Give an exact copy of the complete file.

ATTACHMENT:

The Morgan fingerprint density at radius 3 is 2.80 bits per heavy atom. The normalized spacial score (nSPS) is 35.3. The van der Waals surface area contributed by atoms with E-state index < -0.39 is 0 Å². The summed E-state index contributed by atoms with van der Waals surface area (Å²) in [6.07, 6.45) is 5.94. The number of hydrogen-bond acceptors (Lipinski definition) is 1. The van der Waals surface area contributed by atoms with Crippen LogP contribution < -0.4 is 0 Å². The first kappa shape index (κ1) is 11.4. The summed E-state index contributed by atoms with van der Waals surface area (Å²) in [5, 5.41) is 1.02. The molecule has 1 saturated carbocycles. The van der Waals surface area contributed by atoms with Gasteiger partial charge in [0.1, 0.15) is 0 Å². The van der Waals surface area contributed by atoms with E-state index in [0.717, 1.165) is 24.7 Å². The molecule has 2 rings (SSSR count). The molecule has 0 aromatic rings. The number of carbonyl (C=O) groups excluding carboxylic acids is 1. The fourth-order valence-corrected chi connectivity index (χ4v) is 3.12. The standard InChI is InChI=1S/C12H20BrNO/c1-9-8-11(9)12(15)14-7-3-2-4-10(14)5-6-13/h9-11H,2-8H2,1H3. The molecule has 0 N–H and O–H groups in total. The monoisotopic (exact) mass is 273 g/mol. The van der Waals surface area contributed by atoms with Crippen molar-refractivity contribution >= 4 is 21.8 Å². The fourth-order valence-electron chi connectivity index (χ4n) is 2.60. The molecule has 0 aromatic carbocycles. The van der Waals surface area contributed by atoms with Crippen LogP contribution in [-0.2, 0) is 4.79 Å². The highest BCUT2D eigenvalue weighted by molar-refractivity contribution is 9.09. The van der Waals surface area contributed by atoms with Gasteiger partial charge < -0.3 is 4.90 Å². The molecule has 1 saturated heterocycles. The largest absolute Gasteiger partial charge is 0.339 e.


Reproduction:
The Morgan fingerprint density at radius 3 is 2.80 bits per heavy atom. The normalized spacial score (nSPS) is 35.3. The van der Waals surface area contributed by atoms with E-state index < -0.39 is 0 Å². The summed E-state index contributed by atoms with van der Waals surface area (Å²) in [6.07, 6.45) is 5.94. The number of hydrogen-bond acceptors (Lipinski definition) is 1. The van der Waals surface area contributed by atoms with Crippen LogP contribution < -0.4 is 0 Å². The first kappa shape index (κ1) is 11.4. The summed E-state index contributed by atoms with van der Waals surface area (Å²) in [5, 5.41) is 1.02. The molecule has 1 saturated carbocycles. The van der Waals surface area contributed by atoms with Gasteiger partial charge in [0.1, 0.15) is 0 Å². The van der Waals surface area contributed by atoms with E-state index in [0.717, 1.165) is 24.7 Å². The molecule has 2 rings (SSSR count). The molecule has 0 aromatic rings. The number of carbonyl (C=O) groups excluding carboxylic acids is 1. The fourth-order valence-corrected chi connectivity index (χ4v) is 3.12. The standard InChI is InChI=1S/C12H20BrNO/c1-9-8-11(9)12(15)14-7-3-2-4-10(14)5-6-13/h9-11H,2-8H2,1H3. The molecule has 0 N–H and O–H groups in total. The monoisotopic (exact) mass is 273 g/mol. The van der Waals surface area contributed by atoms with Crippen molar-refractivity contribution >= 4 is 21.8 Å². The fourth-order valence-electron chi connectivity index (χ4n) is 2.60. The molecule has 0 aromatic carbocycles. The van der Waals surface area contributed by atoms with Crippen LogP contribution in [-0.2, 0) is 4.79 Å². The highest BCUT2D eigenvalue weighted by molar-refractivity contribution is 9.09. The van der Waals surface area contributed by atoms with Gasteiger partial charge < -0.3 is 4.90 Å². The molecule has 1 saturated heterocycles. The largest absolute Gasteiger partial charge is 0.339 e.